There’s no doubt the design scenes in New York and Los Angeles are strong, and Memphis, Tennessee–based interior designer Sean Anderson used to worry that he needed to move to one of those coastal hubs in order to grow a successful business. Eventually, he realized that staying put in a quieter town was liberating. “I love the fact that I can sit back and create my own bubble,” Anderson tells host Dennis Scully on the latest episode of The Business of Home Podcast. “Maybe there’s some level of comfort [in not] feeling like I have to partake in all of these other things. Don’t get me wrong, no one loves a trip to New York and these glamorous events more than I do, but I can’t get lost in that.”
Anderson grew up in his own kind of bubble—on a 50-acre farm in Mississippi, attending school with the same 32 kids he’d known his whole life. He went to a local college, but dropped out and began pursuing a series of odd jobs, from bartender to janitor. Eventually, Anderson moved to Memphis to pursue a relationship, and it was there that he entered the world of design, redesigning a few rooms in his partner’s home. Soon, he’d land his first official client—a friend who gave him three days and $1,000 to design his workspace. Despite a crazy budget and timeline, the project was a hit: Elle Decor published it; shortly thereafter, Architectural Digest put another project of his online.
Today, Anderson has a team of five employees spread across the country in Chicago, New York and Miami. Hiring remote employees was a necessity born from the lack of local design resources, community and inspiration in Memphis. Although he was initially hesitant to become a long-distance manager, he finds that the challenges are outweighed by the benefits: Having staff based in major markets facilitates easy access to materials and reps, and hiring remotely means he can do so with a highly targeted mindset, creating a well-balanced and complete team. “We’re pulling people from different regions who are coming with a different breadth of knowledge, and the team in the end is stronger for that,” says Anderson. “Watching how successfully we have been able to navigate this thing, it is how I envision the team growing in the future.”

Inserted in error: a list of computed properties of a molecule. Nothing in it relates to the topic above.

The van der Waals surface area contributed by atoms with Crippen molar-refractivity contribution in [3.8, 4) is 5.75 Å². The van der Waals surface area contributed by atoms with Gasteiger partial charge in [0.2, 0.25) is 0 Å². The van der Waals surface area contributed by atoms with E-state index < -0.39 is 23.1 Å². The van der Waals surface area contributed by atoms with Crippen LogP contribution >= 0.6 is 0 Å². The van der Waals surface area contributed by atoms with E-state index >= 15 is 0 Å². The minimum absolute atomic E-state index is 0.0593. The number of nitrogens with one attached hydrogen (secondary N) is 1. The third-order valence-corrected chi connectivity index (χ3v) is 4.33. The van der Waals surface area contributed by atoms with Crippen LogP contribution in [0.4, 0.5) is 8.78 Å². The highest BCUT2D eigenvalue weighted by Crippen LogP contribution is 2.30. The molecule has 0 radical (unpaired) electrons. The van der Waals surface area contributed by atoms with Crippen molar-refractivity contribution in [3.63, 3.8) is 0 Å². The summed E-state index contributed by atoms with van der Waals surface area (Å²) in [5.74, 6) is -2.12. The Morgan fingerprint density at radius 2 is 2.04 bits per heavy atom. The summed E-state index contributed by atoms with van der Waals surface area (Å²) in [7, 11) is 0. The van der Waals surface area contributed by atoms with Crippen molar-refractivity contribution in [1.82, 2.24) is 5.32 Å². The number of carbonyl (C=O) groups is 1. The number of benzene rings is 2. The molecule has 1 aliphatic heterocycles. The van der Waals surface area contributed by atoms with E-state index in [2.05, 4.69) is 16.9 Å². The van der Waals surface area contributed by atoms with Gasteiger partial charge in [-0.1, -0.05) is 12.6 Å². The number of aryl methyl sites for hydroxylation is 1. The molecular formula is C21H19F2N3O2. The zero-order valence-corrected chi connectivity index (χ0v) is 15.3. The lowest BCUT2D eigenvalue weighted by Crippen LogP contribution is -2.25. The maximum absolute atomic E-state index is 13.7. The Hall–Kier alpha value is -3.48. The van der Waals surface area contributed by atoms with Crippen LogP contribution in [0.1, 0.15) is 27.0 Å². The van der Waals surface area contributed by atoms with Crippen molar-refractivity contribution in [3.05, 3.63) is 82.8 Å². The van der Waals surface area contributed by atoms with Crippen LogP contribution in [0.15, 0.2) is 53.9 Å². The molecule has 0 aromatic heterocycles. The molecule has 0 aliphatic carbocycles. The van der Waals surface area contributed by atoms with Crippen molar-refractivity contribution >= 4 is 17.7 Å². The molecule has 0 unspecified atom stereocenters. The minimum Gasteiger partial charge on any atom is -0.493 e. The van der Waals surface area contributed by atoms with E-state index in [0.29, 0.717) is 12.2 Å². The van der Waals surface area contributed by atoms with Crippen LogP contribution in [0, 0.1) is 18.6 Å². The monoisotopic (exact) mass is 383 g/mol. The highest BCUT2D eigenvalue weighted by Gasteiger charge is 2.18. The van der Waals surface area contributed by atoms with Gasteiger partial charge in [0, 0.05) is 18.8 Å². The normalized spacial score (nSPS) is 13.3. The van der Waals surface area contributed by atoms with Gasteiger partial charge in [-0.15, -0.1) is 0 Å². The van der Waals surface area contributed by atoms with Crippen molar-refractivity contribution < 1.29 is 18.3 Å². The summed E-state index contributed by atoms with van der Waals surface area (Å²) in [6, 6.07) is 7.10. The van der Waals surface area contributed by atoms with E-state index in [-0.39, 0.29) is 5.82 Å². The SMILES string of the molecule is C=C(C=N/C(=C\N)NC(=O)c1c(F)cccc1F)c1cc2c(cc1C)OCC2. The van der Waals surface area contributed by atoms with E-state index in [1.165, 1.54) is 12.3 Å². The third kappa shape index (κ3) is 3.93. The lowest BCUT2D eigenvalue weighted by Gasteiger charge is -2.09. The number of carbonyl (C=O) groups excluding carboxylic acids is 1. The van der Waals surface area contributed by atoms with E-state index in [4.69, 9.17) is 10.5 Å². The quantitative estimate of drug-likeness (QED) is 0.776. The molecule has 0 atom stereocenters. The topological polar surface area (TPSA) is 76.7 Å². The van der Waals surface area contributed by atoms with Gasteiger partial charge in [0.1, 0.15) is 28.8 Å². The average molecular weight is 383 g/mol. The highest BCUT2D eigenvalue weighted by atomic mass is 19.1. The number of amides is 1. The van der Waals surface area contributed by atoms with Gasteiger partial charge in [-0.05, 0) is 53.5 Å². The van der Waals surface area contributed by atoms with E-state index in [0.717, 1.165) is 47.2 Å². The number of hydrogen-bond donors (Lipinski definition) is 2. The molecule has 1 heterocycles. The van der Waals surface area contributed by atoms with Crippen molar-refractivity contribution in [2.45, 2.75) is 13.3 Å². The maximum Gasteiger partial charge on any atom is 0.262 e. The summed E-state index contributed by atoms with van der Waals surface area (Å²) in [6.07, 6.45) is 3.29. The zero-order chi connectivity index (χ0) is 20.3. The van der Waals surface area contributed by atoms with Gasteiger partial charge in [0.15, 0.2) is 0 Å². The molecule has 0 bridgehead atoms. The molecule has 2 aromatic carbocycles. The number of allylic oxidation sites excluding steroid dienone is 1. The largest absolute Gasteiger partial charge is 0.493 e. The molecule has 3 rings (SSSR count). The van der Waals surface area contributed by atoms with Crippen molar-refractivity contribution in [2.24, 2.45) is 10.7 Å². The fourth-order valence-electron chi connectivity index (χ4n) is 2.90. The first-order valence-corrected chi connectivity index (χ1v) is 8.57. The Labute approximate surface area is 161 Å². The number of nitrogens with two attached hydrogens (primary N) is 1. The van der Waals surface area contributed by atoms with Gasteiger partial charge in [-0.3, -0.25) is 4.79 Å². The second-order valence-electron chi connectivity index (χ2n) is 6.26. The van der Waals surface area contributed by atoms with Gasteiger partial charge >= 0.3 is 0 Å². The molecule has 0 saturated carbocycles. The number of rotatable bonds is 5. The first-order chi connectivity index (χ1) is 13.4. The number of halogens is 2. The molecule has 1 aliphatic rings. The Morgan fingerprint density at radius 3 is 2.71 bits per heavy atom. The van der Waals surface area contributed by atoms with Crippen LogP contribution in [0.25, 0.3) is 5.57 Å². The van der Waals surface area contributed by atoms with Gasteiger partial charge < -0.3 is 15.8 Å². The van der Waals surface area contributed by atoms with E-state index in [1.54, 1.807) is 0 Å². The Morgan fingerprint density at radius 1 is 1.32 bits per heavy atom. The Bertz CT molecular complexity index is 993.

Elsewhere on the podcast, Anderson discusses his experience with The Expert, the importance of not getting hung up on comparison, and why seeking out a great photographer is the first thing young designers should do.
The Thursday Show
Meanwhile, on the latest episode of The Thursday Show, Scully and BOH executive editor Fred Nicolaus break down the latest news in the design industry, from a greenwashing lawsuit to the debate over gray flooring. Later, the podcast takes a field trip to the 48th annual Kips Bay Decorator Show House.
Homepage image: Sean Anderson | Courtesy of Sean Anderson Design